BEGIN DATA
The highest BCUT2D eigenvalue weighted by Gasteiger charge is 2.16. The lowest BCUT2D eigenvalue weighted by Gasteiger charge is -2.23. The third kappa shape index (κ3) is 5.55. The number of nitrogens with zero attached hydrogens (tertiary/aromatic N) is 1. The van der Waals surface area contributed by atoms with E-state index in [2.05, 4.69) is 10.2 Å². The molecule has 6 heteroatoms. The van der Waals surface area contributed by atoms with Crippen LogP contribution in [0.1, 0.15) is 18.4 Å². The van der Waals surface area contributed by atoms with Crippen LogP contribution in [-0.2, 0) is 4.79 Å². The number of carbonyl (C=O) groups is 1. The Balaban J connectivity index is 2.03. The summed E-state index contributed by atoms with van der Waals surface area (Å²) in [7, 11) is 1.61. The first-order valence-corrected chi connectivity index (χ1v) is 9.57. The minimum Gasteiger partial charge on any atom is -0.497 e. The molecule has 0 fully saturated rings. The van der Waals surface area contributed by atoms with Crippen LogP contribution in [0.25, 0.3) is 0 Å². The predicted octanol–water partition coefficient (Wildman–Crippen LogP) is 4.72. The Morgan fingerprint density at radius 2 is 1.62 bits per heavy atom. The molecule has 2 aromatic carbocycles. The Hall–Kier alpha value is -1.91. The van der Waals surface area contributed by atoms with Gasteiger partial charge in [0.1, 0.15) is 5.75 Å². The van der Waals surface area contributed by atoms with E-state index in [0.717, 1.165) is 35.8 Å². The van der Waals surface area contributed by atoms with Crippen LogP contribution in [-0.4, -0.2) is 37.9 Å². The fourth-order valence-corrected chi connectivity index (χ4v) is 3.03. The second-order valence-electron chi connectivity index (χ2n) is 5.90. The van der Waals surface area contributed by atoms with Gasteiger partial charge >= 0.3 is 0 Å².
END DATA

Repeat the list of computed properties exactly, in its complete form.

The highest BCUT2D eigenvalue weighted by Gasteiger charge is 2.16. The lowest BCUT2D eigenvalue weighted by Gasteiger charge is -2.23. The third kappa shape index (κ3) is 5.55. The number of nitrogens with zero attached hydrogens (tertiary/aromatic N) is 1. The van der Waals surface area contributed by atoms with E-state index in [2.05, 4.69) is 10.2 Å². The molecule has 6 heteroatoms. The van der Waals surface area contributed by atoms with Crippen LogP contribution in [0.1, 0.15) is 18.4 Å². The van der Waals surface area contributed by atoms with Crippen LogP contribution in [-0.2, 0) is 4.79 Å². The number of carbonyl (C=O) groups is 1. The Balaban J connectivity index is 2.03. The summed E-state index contributed by atoms with van der Waals surface area (Å²) in [7, 11) is 1.61. The first-order valence-corrected chi connectivity index (χ1v) is 9.57. The minimum Gasteiger partial charge on any atom is -0.497 e. The molecule has 0 fully saturated rings. The van der Waals surface area contributed by atoms with Crippen LogP contribution in [0.25, 0.3) is 0 Å². The predicted octanol–water partition coefficient (Wildman–Crippen LogP) is 4.72. The Morgan fingerprint density at radius 2 is 1.62 bits per heavy atom. The molecule has 2 aromatic carbocycles. The Hall–Kier alpha value is -1.91. The van der Waals surface area contributed by atoms with Gasteiger partial charge in [0.1, 0.15) is 5.75 Å². The van der Waals surface area contributed by atoms with E-state index in [0.717, 1.165) is 35.8 Å². The van der Waals surface area contributed by atoms with Crippen LogP contribution in [-0.4, -0.2) is 37.9 Å². The fourth-order valence-corrected chi connectivity index (χ4v) is 3.03. The second-order valence-electron chi connectivity index (χ2n) is 5.90. The van der Waals surface area contributed by atoms with Gasteiger partial charge >= 0.3 is 0 Å².